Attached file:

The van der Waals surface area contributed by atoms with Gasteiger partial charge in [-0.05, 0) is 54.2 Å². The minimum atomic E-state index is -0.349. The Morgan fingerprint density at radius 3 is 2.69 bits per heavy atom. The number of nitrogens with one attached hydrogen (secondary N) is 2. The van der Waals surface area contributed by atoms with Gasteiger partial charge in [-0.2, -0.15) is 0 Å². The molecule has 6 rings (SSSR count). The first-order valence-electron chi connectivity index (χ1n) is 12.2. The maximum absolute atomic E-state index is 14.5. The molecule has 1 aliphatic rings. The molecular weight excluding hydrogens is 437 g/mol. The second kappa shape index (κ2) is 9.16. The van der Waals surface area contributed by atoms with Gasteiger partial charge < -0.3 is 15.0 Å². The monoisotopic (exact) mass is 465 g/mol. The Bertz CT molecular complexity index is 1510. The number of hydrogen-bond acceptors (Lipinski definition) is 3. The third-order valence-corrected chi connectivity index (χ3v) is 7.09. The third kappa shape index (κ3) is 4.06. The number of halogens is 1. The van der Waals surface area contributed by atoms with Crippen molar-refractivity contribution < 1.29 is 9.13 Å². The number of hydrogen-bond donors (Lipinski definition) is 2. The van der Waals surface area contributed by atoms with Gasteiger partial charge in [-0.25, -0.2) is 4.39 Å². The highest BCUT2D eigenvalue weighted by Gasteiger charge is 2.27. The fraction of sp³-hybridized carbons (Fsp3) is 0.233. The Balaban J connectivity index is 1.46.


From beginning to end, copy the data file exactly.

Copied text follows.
The van der Waals surface area contributed by atoms with Gasteiger partial charge in [-0.05, 0) is 54.2 Å². The minimum atomic E-state index is -0.349. The Morgan fingerprint density at radius 3 is 2.69 bits per heavy atom. The number of nitrogens with one attached hydrogen (secondary N) is 2. The van der Waals surface area contributed by atoms with Gasteiger partial charge in [-0.2, -0.15) is 0 Å². The molecule has 6 rings (SSSR count). The first-order valence-electron chi connectivity index (χ1n) is 12.2. The maximum absolute atomic E-state index is 14.5. The molecule has 1 aliphatic rings. The molecular weight excluding hydrogens is 437 g/mol. The second kappa shape index (κ2) is 9.16. The van der Waals surface area contributed by atoms with Gasteiger partial charge < -0.3 is 15.0 Å². The monoisotopic (exact) mass is 465 g/mol. The Bertz CT molecular complexity index is 1510. The number of hydrogen-bond acceptors (Lipinski definition) is 3. The third-order valence-corrected chi connectivity index (χ3v) is 7.09. The third kappa shape index (κ3) is 4.06. The number of halogens is 1. The van der Waals surface area contributed by atoms with Crippen molar-refractivity contribution < 1.29 is 9.13 Å². The number of hydrogen-bond donors (Lipinski definition) is 2. The van der Waals surface area contributed by atoms with Gasteiger partial charge in [-0.25, -0.2) is 4.39 Å². The highest BCUT2D eigenvalue weighted by Gasteiger charge is 2.27. The fraction of sp³-hybridized carbons (Fsp3) is 0.233. The Balaban J connectivity index is 1.46.